The debate that followed involved, among others, representatives of WWF International and of the Fairtrade Foundation. The emphasis of the discussion was on sustainability and on how cooperation between industry, NGOs and farmers could be improved in order to bring more benefits to all.
The keynote address by 2006 Nobel Peace Prize Laureate Prof. Muhammad Yunus closed this second session. He told the audience how he started to grant loans to the poorer people and how he founded the Grameen Bank. Today, Grameen Bank is having a huge success: 8.5 million people, mostly women, are profiting from it. In the meantime, Prof. Yunus has founded more than 50 companies based on "social business". According to him, poverty is rooted in the system and all companies could help eradicating poverty by starting their own social business.
More details about this session are available on our blog. Look at some pictures of day 2 on Flickr and get some impressions of CHOCOVISION by watching the videos on YouTube.
Summary of Session 1 - Strategy: Drivers and directions
The second speaker was Mr Bharat Puri, Senior Vice President, Global Chocolate, Kraft Foods, who started his presentation by stating that change is the only constant thing. He then identified five key trends: the aging of the global population, products created for the developed world being sold in developing economies, a hyperconnected planet, the increasing importance of "healthy food" to find a balance between hunger and obesity, and the commitment of the chocolate industry to the development of cocoa growing communities.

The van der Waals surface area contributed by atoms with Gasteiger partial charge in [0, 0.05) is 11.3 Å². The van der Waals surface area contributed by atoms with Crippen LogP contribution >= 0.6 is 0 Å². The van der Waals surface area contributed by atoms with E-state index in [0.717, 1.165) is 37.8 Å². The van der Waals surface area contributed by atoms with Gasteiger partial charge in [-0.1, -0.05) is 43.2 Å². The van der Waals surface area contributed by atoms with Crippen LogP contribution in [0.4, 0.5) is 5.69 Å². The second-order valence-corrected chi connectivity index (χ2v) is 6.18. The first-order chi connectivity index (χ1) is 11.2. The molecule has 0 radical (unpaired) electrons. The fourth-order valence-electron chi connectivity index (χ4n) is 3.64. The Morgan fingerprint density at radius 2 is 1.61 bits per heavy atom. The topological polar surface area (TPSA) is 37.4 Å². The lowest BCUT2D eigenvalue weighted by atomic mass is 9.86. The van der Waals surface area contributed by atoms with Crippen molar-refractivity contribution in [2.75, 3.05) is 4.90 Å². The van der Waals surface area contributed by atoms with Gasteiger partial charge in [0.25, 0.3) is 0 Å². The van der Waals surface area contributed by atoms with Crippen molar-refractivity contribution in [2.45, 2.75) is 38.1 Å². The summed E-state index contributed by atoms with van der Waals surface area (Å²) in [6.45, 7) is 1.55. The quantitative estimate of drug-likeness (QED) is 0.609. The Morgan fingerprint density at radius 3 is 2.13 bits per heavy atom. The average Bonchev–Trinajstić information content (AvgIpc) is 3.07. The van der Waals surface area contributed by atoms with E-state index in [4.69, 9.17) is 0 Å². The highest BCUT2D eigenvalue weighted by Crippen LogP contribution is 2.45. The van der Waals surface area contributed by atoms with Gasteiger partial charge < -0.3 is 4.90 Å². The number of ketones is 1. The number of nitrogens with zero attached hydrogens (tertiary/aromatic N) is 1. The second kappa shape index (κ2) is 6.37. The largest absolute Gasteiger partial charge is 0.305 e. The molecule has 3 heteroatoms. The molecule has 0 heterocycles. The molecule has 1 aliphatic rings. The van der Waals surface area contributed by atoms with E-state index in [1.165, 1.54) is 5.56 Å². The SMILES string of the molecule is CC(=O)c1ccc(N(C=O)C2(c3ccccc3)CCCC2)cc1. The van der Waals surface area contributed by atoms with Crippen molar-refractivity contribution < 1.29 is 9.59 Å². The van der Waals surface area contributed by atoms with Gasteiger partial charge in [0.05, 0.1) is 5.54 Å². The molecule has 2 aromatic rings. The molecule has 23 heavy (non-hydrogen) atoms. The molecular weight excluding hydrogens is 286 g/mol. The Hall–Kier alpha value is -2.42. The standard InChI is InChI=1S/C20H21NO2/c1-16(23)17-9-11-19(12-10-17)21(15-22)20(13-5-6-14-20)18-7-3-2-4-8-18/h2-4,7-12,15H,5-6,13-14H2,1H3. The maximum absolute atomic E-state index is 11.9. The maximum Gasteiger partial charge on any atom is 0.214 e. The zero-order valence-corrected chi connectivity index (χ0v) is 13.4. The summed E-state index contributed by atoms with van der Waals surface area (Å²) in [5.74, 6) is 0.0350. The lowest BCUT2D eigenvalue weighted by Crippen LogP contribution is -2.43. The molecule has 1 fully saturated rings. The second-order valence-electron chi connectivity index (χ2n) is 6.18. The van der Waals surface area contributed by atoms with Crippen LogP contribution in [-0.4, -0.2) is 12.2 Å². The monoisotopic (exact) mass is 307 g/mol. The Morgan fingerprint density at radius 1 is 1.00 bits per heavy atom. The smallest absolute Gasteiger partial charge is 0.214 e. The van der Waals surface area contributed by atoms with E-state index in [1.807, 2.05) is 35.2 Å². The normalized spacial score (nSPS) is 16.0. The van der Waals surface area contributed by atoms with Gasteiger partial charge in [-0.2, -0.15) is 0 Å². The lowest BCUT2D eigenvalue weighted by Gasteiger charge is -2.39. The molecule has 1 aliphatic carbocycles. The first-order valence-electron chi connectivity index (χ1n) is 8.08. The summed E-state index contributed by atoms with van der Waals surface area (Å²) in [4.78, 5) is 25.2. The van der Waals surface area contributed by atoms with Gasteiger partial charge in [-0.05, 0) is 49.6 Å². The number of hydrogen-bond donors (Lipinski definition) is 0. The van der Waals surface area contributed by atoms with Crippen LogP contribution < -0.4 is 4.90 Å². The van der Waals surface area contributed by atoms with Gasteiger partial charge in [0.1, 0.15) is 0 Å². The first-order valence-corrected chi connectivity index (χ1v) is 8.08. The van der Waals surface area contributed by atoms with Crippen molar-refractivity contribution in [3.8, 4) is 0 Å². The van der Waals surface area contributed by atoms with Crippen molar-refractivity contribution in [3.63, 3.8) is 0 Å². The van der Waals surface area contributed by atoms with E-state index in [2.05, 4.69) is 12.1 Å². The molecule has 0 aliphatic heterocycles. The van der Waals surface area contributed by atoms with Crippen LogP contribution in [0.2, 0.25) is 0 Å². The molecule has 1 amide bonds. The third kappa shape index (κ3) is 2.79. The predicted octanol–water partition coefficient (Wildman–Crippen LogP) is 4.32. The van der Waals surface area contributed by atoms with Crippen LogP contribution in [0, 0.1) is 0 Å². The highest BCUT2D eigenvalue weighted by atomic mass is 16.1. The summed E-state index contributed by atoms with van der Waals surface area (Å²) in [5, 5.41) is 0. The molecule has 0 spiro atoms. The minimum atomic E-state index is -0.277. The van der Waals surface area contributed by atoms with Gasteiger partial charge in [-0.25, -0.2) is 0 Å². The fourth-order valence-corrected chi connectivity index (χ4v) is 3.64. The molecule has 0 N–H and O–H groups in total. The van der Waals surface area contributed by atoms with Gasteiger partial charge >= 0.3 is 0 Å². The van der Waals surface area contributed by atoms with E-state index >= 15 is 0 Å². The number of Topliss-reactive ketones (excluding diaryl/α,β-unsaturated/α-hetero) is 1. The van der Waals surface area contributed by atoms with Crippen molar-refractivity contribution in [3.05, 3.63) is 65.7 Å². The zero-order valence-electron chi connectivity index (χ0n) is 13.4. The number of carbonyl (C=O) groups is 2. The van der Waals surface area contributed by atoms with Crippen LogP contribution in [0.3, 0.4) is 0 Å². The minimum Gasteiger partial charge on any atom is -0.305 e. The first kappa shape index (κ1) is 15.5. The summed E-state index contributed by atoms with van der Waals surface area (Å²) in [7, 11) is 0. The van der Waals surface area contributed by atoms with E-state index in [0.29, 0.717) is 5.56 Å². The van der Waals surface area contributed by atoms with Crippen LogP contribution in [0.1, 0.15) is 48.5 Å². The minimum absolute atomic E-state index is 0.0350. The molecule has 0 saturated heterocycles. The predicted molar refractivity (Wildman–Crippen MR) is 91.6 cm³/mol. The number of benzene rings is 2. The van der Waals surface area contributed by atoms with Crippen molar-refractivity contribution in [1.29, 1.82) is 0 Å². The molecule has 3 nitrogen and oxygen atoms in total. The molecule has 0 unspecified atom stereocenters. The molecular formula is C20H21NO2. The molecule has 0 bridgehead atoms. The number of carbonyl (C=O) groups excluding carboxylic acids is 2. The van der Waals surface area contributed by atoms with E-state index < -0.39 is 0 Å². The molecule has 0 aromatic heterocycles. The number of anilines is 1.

Jérôme Barra, Vice President Innovation & Design within the Flavor Division of Firmenich SA, introduced a tool, Trenz®, that the company uses to explore global megatrends and their link to consumers' emotions triggered by chocolate. Guests had the opportunity to sample different chocolates during the break.
David Bosshart, CEO Gottlieb Duttweiler Institute for economic and social
studies, showed the participants how social media and new technologies have
changed people's lifestyle and what impact they could have on shopping habits
and food consumption in the future.
Joe M. Prendergast, Managing Director, Currency, Commodity and Alternative Investment Research at Credit Suisse, illustrated how supply and demand of the most important staple foods and cocoa have evolved over the years and the role that prices can play to meet the demand growth.
The morning ended with a keynote address by His Excellency Mamadou Sangafowa Coulibaly, Minister of Agriculture of the Republic of Côte d'Ivoire, who informed the audience about both the content and the current status of the reforms to the cocoa sector introduced by President Ouattara's government in early 2012.